There were a lot of people invoking the memories of the darkest days of the George Steinbrenner era on Saturday night when Jorge Posada refused to bat ninth against the Red Sox.
It was certainly a wild night with bombshell accusations of hissy fits and voided contracts, but it was missing the main character himself. That became even clearer with Monday's report from Buster Olney that the team is now upset with Derek Jeter's response to Saturday's incident.
Jeter spoke about his reaction on Sunday. He said he would tell Posada if he thought the entire team deserved an apology for his actions, but made it clear that there weren't any bad feelings between the old friends.
"My reaction was that I didn't think it was that big a deal," Jeter said. "If you need a day, you need a day. It's over. It's done," Jeter said. "It's not the first time a player asked out of a lineup. Joe says if you feel like you need a day, let him know. It's understandable."
All of that seems like a pretty good statement for the captain of the team to make in an attempt to put a bad situation to rest, even if it does let Posada off the hook rather easily. It also seemed like the expected move from a man who is forced to talk about the worst day of his best friend's career.
Throw in the fact that he's also in the touchy situation of indirectly talking about his own standing on the team and in the lineup and Jeter did pretty well to keep things from getting worse. Jeter isn't in the business of airing dirty laundry and he has always done his best to keep it out of the public eye.
Well, he did that until this offseason when contract negotiations brought out the worst in him. It seems that those feelings haven't all gone away because Jeter did decide to take a swipe at Brian Cashman for talking about Posada's situation during Saturday's game.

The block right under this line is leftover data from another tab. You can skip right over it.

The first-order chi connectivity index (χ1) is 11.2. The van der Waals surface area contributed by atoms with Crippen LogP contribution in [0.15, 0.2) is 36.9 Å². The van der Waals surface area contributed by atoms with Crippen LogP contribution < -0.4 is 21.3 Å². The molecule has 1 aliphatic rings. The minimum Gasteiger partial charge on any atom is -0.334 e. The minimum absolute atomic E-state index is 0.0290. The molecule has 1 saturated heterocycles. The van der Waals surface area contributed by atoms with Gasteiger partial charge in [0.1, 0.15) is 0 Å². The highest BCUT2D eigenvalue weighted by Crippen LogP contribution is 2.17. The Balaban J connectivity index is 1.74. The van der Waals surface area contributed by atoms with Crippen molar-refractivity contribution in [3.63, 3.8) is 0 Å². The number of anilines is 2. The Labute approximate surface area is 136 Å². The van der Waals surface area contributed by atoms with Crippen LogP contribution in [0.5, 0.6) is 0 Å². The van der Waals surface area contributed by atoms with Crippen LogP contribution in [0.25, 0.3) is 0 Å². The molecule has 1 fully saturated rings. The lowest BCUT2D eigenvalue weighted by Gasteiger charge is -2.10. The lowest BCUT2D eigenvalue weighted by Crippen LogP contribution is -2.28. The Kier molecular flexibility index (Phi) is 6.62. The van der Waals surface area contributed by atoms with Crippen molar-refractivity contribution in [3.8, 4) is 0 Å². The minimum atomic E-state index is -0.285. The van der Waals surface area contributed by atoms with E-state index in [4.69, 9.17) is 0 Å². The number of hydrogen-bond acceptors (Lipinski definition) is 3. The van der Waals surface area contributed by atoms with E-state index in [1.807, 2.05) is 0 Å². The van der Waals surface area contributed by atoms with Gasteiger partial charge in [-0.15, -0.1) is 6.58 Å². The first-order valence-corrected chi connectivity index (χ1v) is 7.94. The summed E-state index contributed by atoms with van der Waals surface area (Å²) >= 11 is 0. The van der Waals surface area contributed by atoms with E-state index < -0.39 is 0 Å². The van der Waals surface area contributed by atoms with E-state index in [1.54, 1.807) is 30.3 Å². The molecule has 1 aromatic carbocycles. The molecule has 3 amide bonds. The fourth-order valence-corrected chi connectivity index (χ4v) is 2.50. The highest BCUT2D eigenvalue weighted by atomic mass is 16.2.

"Let the person dealing with it go first," Jeter said. "I like to know what I'm talking about before I speak."
Not the most diplomatic statement anyone's ever made, perhaps, but there's not much shock to learn that there's still bad blood between Jeter and Cashman. What is shocking is that someone from the Yankees decided to use that as a springboard to a bigger issue.
Olney reports that Yankees management was "surprised and frustrated" that Jeter exonerated Posada even after Posada apologized for his behavior. And so now the story will continue for another day, at least, as everyone gets Jeter's repsonse to the Yankee response.
All of which brings us back to Big Stein. This would have been a huge story if George was still rocking the blazer and turtleneck on the mortal coil, mostly because the owner would have made his feelings very clear to everyone and anyone within earshot.
The big difference is that he would have signed his work and left no doubt about who felt this way. Someone from the Yankees felt like they needed to speak to Olney, but they were too gutless to put their name to their words because they wanted to have things both ways.
Big Stein never worried about things like that, which was a strength and a failing at various times. It would be a big strength here because once Mt. Steinbrenner blew its top, everyone could move on to more serious business.
Instead we have this lingering stink that will only start to reek more as this situation plays itself out with Jeter and others in the years to come.